Summary: A beautifully presented, near-perfect introductory web development book that will appeal to both coders and designers.
Price: $22.56 (buy it at Amazon ).
I started this blog three years ago for one primary reason: in more than a decade of teaching I had not found a reference that described HTML or CSS in a clear, consistent, accessible, and technically correct way that would appeal to both coders and designers. I assumed that I’d never see one, so I decided to create my own humble solution in the form of this site.
At last, I’ve been proven wrong: Jon Duckett’s HTML & CSS: Design & Build Websites, published by Wiley Press, has been written as if the author has read my mind. Not only are the technical aspects of web development presented in clear, friendly and accurate way, but the book itself is beautifully designed. Most web development references try to cram technical detail into every page; Duckett’s masterful control of whitespace and typography allows the content to breathe, making each page extremely approachable while still communicating core technical points.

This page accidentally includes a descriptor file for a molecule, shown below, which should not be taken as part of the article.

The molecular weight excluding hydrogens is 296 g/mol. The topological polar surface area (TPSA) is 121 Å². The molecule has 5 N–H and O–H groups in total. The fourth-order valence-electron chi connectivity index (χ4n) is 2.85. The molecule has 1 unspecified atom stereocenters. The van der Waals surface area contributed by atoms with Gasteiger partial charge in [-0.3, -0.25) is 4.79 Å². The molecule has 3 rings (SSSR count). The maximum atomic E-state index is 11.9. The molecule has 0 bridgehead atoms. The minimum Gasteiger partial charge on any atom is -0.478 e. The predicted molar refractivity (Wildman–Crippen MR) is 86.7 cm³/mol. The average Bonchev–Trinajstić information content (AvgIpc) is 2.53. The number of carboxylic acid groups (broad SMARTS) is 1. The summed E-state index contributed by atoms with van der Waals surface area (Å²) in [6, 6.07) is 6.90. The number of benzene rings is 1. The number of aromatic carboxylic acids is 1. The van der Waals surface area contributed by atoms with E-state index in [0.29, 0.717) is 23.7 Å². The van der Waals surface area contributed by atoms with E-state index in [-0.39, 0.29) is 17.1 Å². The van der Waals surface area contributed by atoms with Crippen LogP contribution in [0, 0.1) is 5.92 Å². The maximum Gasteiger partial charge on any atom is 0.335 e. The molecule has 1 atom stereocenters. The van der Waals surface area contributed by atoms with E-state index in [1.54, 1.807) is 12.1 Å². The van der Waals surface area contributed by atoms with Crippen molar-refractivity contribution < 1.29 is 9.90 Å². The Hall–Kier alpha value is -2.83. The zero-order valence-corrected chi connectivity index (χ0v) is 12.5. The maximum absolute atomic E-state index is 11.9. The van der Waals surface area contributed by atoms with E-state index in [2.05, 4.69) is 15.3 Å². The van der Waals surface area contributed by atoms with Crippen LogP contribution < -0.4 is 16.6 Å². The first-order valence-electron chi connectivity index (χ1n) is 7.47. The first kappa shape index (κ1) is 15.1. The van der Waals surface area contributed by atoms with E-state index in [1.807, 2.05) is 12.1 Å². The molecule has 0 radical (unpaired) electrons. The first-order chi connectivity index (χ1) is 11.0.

HTML & CSS approaches web development in exactly the same way I do in my classes: starting with a simple text editor for coding XHTML, the book progresses through the basic markup for web pages, then adds lists, links, images, and tables. The instruction shades into HTML5 as subsequent chapters address forms, video and audio, then switches to styling tags with CSS, including a dash of CSS3. Along the way, the book provides small lessons on layout principles, color theory and typography, along with the fundamentals of how the web works. Using the online resources associated with the book, a diligent and attentive student will have completed a solid, well-designed web page by the end of the book.
There are just a few areas in Duckett’s work that I feel may be slightly lacking: while basic accessibility issues are covered (
alt attributes for images and using labels in forms), the book doesn’t go any further than those points. SEO is mentioned, and the advice given is solid, but microformats are barely mentioned, and microdata is never referenced at all. Finally, validation isn’t addressed anywhere in the book.
I totally understand dropping these topics for the sake of space and simplicity, and I know that Duckett has written plenty of other books devoted to the subjects; anyone following only the points given in the book will still be very well-served.
I came away from reading HTML & CSS thoroughly impressed; so moved, in fact, that it will become the first textbook that I will strongly recommend to every one of my students and require in classes.